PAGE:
How many elections can be hailed as “The Year of the Woman” before anything actually changes? Hint: no answer to this question exists yet.
This year, it would seem that things should be different. A woman is speaker of the U.S. House of Representatives and there is a viable female candidate for president. But peek below the surface at some of the press coverage, and it is clear that women still find themselves caught up in a double standard of press scrutiny that eludes their male opponents.
Consider recent coverage of the hotly contested Massachusetts 5th Congressional District race, where both the Democratic and Republican front-runners derive substantial name recognition from famous, deceased family members. Niki Tsongas is the wife of the late senator and presidential candidate, Paul Tsongas. Jim Ogonowski is the brother of John Ogonowski, the American Airlines pilot killed on September 11. Two candidates with close relationships to men of courage, but the description of their own qualifications for office could not have been more different.
The headlines on the Republican front-runner declared that the “GOP Sees Cause for Hope in the 5th District,” and described Mr. Ogonowski as “a candidate with a compelling life story.” A search for the details on this compelling story revealed Mr. Ogonowski’s background as a farmer and a retired Air Force lieutenant colonel with a national profile arising out of the tragic death of his brother. The rest of the article focused on the excitement of the Republican Party over their chances for this open seat, with no description of his specific qualifications to serve in Congress.
The article on Niki Tsongas’ front-runner status carried the derisive headline, “Tsongas Campaign Focuses on Name,” followed by the subheading, “Critics question her experience.” The article dismissed Tsongas’ statements about what she learned from her years in Washington as the wife of a congressman and senator by noting she ran a home dessert-catering business while collecting “whimsical” antiques. The article also reported her campaign’s efforts to “bolster” her qualifications by highlighting her board work and role as a community college dean.
Maybe Niki Tsongas’ law degree and legal practice was not a sufficient qualification to warrant inclusion in the article. Or maybe it was an example of implicit gender bias — the unexamined stereotyping that emerges when people step outside their societal roles. The only thing missing was a critique of Tsongas’ wardrobe. But for that we only have to look to coverage of Hillary Clinton.
As first lady, Hillary Clinton endured endless press scrutiny of her changing hairstyles. As a Senate candidate, it was the critique of her pantsuits. As a senator, it was a cleavage sighting while addressing higher education issues from the Senate floor. And through her many years of public life, there have been the recurring references to her weight and her legs, as though her body shape was a credential equal to her Wellesley College and Yale Law School degrees, her service as an attorney at the Children’s Defense Fund and the judiciary committee of the House of Representatives, and her years spent in private practice.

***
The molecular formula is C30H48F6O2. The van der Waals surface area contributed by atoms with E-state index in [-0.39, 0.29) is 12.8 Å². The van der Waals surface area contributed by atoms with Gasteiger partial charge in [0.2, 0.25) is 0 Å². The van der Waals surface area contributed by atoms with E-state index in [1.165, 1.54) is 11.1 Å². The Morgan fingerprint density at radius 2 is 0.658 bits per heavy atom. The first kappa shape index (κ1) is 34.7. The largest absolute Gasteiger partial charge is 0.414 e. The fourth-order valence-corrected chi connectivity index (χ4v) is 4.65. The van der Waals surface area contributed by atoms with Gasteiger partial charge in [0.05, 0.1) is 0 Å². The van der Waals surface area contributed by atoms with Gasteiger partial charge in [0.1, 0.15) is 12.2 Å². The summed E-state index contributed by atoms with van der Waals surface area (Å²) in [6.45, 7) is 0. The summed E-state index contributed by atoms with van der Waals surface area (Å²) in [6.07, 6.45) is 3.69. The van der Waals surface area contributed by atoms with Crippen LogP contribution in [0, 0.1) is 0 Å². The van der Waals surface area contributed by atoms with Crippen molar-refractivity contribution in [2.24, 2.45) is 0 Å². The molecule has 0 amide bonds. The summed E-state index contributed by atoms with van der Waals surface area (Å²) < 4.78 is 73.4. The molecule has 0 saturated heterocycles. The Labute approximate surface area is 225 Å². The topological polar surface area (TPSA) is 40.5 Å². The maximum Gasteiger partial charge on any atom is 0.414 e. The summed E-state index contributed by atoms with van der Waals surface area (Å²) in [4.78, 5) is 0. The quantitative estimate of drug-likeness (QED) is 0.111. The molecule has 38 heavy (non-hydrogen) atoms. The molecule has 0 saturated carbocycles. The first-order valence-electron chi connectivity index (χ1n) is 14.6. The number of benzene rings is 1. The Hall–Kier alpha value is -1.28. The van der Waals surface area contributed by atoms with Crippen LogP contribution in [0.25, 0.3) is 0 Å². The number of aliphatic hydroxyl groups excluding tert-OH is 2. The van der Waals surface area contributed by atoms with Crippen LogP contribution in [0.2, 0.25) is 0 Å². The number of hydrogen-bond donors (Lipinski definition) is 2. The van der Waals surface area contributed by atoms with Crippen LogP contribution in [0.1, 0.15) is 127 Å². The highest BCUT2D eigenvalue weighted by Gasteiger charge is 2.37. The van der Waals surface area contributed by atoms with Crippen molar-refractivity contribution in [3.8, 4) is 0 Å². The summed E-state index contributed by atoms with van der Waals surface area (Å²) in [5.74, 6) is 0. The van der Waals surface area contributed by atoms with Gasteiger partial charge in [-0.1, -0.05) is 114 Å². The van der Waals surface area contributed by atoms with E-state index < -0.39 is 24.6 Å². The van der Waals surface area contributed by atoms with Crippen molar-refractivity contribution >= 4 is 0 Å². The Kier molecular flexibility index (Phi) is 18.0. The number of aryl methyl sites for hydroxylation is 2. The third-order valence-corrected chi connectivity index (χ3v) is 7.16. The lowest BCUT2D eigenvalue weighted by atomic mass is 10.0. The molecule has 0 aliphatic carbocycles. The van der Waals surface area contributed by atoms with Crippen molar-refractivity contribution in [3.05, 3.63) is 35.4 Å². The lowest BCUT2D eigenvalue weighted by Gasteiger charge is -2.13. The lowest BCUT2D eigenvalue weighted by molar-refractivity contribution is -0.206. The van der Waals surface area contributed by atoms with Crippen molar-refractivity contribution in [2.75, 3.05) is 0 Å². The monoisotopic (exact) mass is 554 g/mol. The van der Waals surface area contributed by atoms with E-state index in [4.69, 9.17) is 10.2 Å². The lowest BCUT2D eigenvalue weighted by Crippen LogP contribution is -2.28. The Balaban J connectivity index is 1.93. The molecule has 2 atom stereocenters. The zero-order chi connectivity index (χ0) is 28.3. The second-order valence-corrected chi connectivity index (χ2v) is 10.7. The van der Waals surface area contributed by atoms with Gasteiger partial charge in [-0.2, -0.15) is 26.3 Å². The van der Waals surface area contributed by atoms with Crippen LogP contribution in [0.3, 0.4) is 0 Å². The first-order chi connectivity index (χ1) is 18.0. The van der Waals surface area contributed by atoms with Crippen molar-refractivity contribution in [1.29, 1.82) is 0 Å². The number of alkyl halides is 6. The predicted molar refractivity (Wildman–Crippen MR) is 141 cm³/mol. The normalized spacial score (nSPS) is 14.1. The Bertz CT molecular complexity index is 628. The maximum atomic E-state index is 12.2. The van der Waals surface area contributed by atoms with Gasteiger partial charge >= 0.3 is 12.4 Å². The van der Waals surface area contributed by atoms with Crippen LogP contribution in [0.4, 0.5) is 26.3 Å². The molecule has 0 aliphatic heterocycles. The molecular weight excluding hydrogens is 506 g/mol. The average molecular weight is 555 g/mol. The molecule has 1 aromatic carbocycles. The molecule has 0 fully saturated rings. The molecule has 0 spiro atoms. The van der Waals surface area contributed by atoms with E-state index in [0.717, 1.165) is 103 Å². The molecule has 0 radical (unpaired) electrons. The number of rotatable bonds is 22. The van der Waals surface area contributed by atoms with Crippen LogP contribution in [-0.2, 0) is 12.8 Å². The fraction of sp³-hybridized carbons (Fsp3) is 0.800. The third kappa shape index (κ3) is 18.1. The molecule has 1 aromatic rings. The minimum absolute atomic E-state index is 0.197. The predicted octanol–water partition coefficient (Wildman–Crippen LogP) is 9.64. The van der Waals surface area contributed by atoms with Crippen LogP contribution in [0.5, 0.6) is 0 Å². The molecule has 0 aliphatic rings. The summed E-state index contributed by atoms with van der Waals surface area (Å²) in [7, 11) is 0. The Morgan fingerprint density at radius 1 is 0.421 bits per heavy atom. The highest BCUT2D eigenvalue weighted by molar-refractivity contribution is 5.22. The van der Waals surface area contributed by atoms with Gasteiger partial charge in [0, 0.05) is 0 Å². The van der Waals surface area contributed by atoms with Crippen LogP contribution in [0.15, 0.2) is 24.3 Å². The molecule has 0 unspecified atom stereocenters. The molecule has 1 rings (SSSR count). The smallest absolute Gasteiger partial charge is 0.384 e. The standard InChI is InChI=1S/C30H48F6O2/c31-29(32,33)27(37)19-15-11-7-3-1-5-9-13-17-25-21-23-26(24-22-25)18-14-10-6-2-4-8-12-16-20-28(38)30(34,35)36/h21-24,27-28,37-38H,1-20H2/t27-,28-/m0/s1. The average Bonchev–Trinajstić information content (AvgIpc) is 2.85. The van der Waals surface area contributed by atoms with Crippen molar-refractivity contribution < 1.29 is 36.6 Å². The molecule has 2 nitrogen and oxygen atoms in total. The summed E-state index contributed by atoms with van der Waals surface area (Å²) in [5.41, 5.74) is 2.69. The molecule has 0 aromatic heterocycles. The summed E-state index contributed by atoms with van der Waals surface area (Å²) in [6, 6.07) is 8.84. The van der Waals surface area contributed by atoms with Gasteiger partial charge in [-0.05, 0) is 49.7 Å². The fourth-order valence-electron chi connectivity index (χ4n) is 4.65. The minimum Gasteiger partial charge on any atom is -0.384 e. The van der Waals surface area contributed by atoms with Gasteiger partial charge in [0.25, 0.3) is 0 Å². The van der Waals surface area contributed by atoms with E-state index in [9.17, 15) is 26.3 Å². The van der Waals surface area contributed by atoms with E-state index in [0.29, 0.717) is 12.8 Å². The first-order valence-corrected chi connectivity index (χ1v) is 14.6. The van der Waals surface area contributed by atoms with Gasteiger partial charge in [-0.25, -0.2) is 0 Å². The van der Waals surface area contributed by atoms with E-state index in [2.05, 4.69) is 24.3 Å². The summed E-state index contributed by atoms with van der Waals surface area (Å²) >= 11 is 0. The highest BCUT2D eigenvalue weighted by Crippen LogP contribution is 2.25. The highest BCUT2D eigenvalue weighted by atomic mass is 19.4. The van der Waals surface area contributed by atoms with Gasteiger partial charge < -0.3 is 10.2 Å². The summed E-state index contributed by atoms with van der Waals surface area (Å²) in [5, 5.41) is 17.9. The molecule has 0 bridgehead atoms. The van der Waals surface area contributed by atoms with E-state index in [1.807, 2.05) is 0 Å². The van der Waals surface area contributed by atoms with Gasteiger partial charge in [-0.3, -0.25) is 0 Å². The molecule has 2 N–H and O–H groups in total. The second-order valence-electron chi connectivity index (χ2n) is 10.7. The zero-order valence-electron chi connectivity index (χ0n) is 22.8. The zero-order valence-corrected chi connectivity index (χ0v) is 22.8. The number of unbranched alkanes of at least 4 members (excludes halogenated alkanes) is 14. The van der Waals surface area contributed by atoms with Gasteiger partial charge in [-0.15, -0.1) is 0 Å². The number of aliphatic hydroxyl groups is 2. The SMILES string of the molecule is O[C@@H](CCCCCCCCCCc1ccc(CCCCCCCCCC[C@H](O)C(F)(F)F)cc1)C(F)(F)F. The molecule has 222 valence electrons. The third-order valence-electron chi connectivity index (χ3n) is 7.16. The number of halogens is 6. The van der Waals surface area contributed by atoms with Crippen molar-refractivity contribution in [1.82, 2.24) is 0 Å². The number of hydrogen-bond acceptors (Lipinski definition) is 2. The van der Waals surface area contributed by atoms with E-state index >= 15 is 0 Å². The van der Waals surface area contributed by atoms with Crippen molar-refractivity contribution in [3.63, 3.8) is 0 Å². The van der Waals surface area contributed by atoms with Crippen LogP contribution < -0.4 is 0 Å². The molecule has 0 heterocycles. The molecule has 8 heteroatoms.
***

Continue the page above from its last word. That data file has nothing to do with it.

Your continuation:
But even these credentials, along with Sen. Clinton’s eight years in the White House, apparently lack sufficient gravitas. The same article which questioned Tsongas’ credentials compared her to Hillary Clinton by stating that both dismissed questions about their inexperience by “touting” their husband’s last names. And it seems like only yesterday when Hillary Rodham Clinton was vilified for retaining use of her birth name.
As long as these implicit biases continue in the press coverage of female candidates, “The Year of the Woman” will remain as illusory as it has been for the past several decades. In 1992, a record 60 million women voted, and in doing so helped secure the largest percentage increase of women in the House and Senate in history. But the record turnout of women voters was not repeated in the next election, and the statistics have moved far too slowly ever since.
Yet there is a link between the presence of viable women candidates and the involvement of women in the political process. A study detailed in the Journal of Politics demonstrated that more women vote when there are competitive races involving women candidates.
Women candidates, however, deserve the same opportunity as their male competitors to run on the issues and to have their backgrounds vetted without the emergence of biased press coverage that diminishes their legitimate accomplishments. If we are going to describe the antique collection of the women running for office, then include a description of the male candidate’s home décor. If Nancy Pelosi must continually be described as Armani-clad and wearing Tahitian pearls, then the press might as well tell us who dresses all the other members of Congress and whether they wear Rolex watches.
Or, better yet, forget the clothing, the jewelry, and the weight. Instead, focus on what the candidates offer the voters, how they approach issues, how they would react in a crisis, and what they hope to achieve when in office.
Let’s take the measure of the men — and the women — in the ways that truly matter. Now that would be press coverage worth reading.
Lauren Stiller Rikleen is a lawyer and the executive director of the Bowditch Institute for Women’s Success and the author of “Ending the Gauntlet: Removing Barriers to Women’s Success in the Law.”